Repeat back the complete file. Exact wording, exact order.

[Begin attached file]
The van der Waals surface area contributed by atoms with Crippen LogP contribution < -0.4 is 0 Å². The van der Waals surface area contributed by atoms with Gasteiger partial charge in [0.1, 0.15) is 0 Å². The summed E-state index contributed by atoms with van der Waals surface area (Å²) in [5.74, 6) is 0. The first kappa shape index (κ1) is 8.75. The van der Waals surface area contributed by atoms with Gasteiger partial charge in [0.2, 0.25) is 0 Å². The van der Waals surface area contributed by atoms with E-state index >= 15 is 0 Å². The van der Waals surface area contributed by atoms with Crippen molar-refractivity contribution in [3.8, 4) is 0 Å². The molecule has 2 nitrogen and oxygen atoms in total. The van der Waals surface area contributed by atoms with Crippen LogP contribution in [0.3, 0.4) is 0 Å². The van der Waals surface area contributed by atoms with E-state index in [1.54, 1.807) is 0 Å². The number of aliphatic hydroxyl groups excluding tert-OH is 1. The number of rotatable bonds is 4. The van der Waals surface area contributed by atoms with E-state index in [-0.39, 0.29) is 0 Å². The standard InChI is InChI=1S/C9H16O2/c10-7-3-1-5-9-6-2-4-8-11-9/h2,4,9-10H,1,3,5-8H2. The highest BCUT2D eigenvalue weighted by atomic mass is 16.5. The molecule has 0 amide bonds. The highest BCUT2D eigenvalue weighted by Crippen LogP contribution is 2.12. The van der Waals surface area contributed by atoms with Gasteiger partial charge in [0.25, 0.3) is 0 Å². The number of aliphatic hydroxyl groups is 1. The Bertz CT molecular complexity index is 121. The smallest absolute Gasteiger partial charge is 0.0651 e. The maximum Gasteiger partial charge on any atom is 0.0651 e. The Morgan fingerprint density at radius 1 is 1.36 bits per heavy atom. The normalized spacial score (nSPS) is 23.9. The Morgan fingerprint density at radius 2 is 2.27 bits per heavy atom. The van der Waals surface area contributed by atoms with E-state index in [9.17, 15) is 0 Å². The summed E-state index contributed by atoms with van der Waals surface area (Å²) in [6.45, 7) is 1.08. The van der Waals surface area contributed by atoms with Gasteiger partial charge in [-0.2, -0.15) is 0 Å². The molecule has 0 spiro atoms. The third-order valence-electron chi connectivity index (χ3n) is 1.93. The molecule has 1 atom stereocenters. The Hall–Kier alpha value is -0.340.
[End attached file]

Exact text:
The van der Waals surface area contributed by atoms with Crippen LogP contribution < -0.4 is 0 Å². The van der Waals surface area contributed by atoms with Gasteiger partial charge in [0.1, 0.15) is 0 Å². The summed E-state index contributed by atoms with van der Waals surface area (Å²) in [5.74, 6) is 0. The first kappa shape index (κ1) is 8.75. The van der Waals surface area contributed by atoms with Gasteiger partial charge in [0.2, 0.25) is 0 Å². The van der Waals surface area contributed by atoms with E-state index >= 15 is 0 Å². The van der Waals surface area contributed by atoms with Crippen molar-refractivity contribution in [3.8, 4) is 0 Å². The molecule has 2 nitrogen and oxygen atoms in total. The van der Waals surface area contributed by atoms with Crippen LogP contribution in [0.3, 0.4) is 0 Å². The van der Waals surface area contributed by atoms with E-state index in [1.54, 1.807) is 0 Å². The number of aliphatic hydroxyl groups excluding tert-OH is 1. The number of rotatable bonds is 4. The van der Waals surface area contributed by atoms with E-state index in [-0.39, 0.29) is 0 Å². The standard InChI is InChI=1S/C9H16O2/c10-7-3-1-5-9-6-2-4-8-11-9/h2,4,9-10H,1,3,5-8H2. The highest BCUT2D eigenvalue weighted by atomic mass is 16.5. The molecule has 0 amide bonds. The highest BCUT2D eigenvalue weighted by Crippen LogP contribution is 2.12. The van der Waals surface area contributed by atoms with Gasteiger partial charge in [0.25, 0.3) is 0 Å². The number of aliphatic hydroxyl groups is 1. The Bertz CT molecular complexity index is 121. The smallest absolute Gasteiger partial charge is 0.0651 e. The maximum Gasteiger partial charge on any atom is 0.0651 e. The Morgan fingerprint density at radius 1 is 1.36 bits per heavy atom. The normalized spacial score (nSPS) is 23.9. The Morgan fingerprint density at radius 2 is 2.27 bits per heavy atom. The van der Waals surface area contributed by atoms with E-state index in [9.17, 15) is 0 Å². The summed E-state index contributed by atoms with van der Waals surface area (Å²) in [6.45, 7) is 1.08. The van der Waals surface area contributed by atoms with Gasteiger partial charge in [-0.2, -0.15) is 0 Å². The molecule has 0 spiro atoms. The third-order valence-electron chi connectivity index (χ3n) is 1.93. The molecule has 1 atom stereocenters. The Hall–Kier alpha value is -0.340.